North Carolina’s Executive Mansion is not only home to the Governor, it is the “people’s house.” The building is also a meeting space, historic site, and an elegant event location. In addition, thousands of visitors visit during public tour season and during the holiday open house.
The current Executive Mansion is the fourth official governors’ residence. The first, Tryon Palace, was completed in New Bern in 1770 and housed North Carolina’s early elected governors. After Raleigh was named the new state capitol in 1792, a two-story residence at the corner of Fayetteville and Hargett Streets was purchased in 1797 for use as the first official residence in Raleigh. When the building proved inadequate, a large brick house known as the Governor’s Palace was constructed at the end of Fayetteville Street, and was the home of several governors after its completion in 1816. When Raleigh was occupied by Union troops during the Civil War, the Governor’s Palace served as headquarters for General William T. Sherman. After the war, the building was deemed unfit for residency, and the North Carolina legislature passed a bill in 1883 authorizing the current mansion’s construction on Burke Square.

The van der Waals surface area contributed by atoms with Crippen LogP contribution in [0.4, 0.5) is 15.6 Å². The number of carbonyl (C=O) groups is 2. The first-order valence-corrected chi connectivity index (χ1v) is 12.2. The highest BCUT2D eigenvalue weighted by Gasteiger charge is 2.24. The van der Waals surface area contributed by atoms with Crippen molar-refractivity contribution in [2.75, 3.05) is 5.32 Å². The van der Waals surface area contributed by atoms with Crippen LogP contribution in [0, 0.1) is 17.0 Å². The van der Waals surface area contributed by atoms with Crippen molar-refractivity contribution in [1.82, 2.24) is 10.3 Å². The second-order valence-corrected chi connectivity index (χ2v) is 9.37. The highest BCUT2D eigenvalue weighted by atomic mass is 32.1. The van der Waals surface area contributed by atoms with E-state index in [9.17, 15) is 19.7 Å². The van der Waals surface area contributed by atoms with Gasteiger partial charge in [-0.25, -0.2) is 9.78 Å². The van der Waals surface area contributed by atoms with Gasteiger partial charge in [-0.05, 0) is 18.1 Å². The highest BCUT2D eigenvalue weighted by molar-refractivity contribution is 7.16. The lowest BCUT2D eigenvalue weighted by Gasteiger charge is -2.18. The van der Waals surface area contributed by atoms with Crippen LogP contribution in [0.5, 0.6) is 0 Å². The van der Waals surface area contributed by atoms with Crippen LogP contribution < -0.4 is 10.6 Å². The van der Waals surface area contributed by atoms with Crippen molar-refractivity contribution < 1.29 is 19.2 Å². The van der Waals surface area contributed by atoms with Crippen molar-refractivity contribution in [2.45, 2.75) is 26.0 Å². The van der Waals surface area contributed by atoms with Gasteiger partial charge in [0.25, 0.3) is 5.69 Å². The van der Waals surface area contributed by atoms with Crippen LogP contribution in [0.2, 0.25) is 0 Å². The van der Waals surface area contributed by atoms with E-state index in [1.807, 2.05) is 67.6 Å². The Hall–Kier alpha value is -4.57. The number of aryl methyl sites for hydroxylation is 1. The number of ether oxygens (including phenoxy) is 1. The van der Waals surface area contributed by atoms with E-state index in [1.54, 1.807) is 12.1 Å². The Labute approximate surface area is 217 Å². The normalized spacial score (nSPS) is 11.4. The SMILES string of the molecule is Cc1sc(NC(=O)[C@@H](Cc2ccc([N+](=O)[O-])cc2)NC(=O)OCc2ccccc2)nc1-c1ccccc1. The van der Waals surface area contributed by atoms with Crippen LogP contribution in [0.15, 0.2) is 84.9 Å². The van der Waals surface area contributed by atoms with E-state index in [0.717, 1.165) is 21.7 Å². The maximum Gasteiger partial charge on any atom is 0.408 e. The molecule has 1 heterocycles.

Samuel Sloan, of Philadelphia, and his assistant, Aldophus Gustavus Bauer, were chosen as architects. Unfortunately, Sloan died in 1885, six years before the completion of the house. Bauer assumed full responsibility for the mansion’s completion. He remained in North Carolina, eventually becoming one of the state's most important 19th-century architects.
The Executive Mansion was completed in 1891 and is one of the state's finest examples of the Queen Anne style of Victorian architecture. The first occupant of the house was Gov. Daniel Fowle, who stayed from January 5, 1891, until his death on April 7, 1891. It has seen continuous use since with each successive governor and first family. In 1970, the mansion was placed on the National Register of Historic Places.
Governor Roy Cooper is the 30th governor to live in the mansion. He is the 75th person to hold this office in North Carolina since the end of the American Revolution. For a more complete history.